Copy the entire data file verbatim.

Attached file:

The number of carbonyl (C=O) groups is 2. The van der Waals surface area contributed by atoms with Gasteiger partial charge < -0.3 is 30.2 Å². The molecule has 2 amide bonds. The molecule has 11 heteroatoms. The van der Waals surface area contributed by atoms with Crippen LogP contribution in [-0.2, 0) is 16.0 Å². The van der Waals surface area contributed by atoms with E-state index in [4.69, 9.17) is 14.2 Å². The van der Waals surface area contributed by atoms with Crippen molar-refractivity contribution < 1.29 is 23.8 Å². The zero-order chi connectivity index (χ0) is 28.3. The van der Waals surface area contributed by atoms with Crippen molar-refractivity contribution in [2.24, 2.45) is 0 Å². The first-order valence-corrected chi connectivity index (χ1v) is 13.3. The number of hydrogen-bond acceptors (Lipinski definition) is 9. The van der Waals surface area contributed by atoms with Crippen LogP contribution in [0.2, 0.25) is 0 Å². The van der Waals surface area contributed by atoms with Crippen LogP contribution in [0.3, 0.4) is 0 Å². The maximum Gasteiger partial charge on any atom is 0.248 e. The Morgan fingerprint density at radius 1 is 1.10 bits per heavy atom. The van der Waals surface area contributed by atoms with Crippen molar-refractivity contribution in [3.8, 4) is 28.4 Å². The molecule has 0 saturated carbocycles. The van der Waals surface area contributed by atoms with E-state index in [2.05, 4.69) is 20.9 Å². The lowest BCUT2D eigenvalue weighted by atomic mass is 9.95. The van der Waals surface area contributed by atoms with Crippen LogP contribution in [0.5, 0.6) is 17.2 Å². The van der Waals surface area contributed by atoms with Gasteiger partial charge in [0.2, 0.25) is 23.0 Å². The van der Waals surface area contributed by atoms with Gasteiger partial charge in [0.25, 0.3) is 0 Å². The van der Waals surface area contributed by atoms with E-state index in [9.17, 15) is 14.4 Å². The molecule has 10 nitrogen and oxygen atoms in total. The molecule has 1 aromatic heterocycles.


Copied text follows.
The number of carbonyl (C=O) groups is 2. The van der Waals surface area contributed by atoms with Gasteiger partial charge < -0.3 is 30.2 Å². The molecule has 2 amide bonds. The molecule has 11 heteroatoms. The van der Waals surface area contributed by atoms with Crippen LogP contribution in [-0.2, 0) is 16.0 Å². The van der Waals surface area contributed by atoms with E-state index in [4.69, 9.17) is 14.2 Å². The van der Waals surface area contributed by atoms with Crippen molar-refractivity contribution < 1.29 is 23.8 Å². The zero-order chi connectivity index (χ0) is 28.3. The van der Waals surface area contributed by atoms with Crippen molar-refractivity contribution in [2.24, 2.45) is 0 Å². The first-order valence-corrected chi connectivity index (χ1v) is 13.3. The number of hydrogen-bond acceptors (Lipinski definition) is 9. The van der Waals surface area contributed by atoms with Crippen LogP contribution in [0.2, 0.25) is 0 Å². The van der Waals surface area contributed by atoms with Crippen LogP contribution in [0.3, 0.4) is 0 Å². The maximum Gasteiger partial charge on any atom is 0.248 e. The Morgan fingerprint density at radius 1 is 1.10 bits per heavy atom. The van der Waals surface area contributed by atoms with Crippen molar-refractivity contribution in [3.8, 4) is 28.4 Å². The molecule has 0 saturated carbocycles. The van der Waals surface area contributed by atoms with E-state index in [2.05, 4.69) is 20.9 Å². The lowest BCUT2D eigenvalue weighted by atomic mass is 9.95. The van der Waals surface area contributed by atoms with Crippen LogP contribution in [0.5, 0.6) is 17.2 Å². The van der Waals surface area contributed by atoms with Gasteiger partial charge in [0.2, 0.25) is 23.0 Å². The van der Waals surface area contributed by atoms with Gasteiger partial charge in [0.25, 0.3) is 0 Å². The van der Waals surface area contributed by atoms with E-state index in [9.17, 15) is 14.4 Å². The molecule has 10 nitrogen and oxygen atoms in total. The molecule has 1 aromatic heterocycles.